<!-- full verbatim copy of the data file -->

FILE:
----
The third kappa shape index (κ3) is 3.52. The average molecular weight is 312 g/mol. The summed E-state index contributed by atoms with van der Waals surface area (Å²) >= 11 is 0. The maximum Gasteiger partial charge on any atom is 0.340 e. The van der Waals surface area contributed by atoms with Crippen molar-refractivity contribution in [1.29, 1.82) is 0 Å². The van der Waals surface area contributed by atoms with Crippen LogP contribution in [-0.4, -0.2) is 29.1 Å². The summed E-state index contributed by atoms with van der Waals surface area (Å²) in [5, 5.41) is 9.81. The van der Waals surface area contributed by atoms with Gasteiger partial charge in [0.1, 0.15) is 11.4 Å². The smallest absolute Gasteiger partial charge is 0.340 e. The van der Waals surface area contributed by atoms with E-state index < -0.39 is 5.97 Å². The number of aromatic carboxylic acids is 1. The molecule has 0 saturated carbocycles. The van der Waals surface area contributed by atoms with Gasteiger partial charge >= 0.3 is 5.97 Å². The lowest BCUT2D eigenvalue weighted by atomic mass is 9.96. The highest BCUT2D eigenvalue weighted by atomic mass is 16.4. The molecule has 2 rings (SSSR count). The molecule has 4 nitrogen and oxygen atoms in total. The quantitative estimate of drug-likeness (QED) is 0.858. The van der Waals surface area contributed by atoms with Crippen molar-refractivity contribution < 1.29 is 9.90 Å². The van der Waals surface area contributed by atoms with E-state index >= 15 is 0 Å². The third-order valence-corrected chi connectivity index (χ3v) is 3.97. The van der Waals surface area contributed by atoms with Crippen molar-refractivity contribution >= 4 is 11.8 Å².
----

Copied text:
The third kappa shape index (κ3) is 3.52. The average molecular weight is 312 g/mol. The summed E-state index contributed by atoms with van der Waals surface area (Å²) >= 11 is 0. The maximum Gasteiger partial charge on any atom is 0.340 e. The van der Waals surface area contributed by atoms with Crippen molar-refractivity contribution in [1.29, 1.82) is 0 Å². The van der Waals surface area contributed by atoms with Crippen LogP contribution in [-0.4, -0.2) is 29.1 Å². The summed E-state index contributed by atoms with van der Waals surface area (Å²) in [5, 5.41) is 9.81. The van der Waals surface area contributed by atoms with Gasteiger partial charge in [0.1, 0.15) is 11.4 Å². The smallest absolute Gasteiger partial charge is 0.340 e. The van der Waals surface area contributed by atoms with E-state index < -0.39 is 5.97 Å². The number of aromatic carboxylic acids is 1. The molecule has 0 saturated carbocycles. The van der Waals surface area contributed by atoms with Gasteiger partial charge >= 0.3 is 5.97 Å². The lowest BCUT2D eigenvalue weighted by atomic mass is 9.96. The highest BCUT2D eigenvalue weighted by atomic mass is 16.4. The molecule has 2 rings (SSSR count). The molecule has 4 nitrogen and oxygen atoms in total. The quantitative estimate of drug-likeness (QED) is 0.858. The van der Waals surface area contributed by atoms with Crippen molar-refractivity contribution < 1.29 is 9.90 Å². The van der Waals surface area contributed by atoms with E-state index >= 15 is 0 Å². The third-order valence-corrected chi connectivity index (χ3v) is 3.97. The van der Waals surface area contributed by atoms with Crippen molar-refractivity contribution >= 4 is 11.8 Å².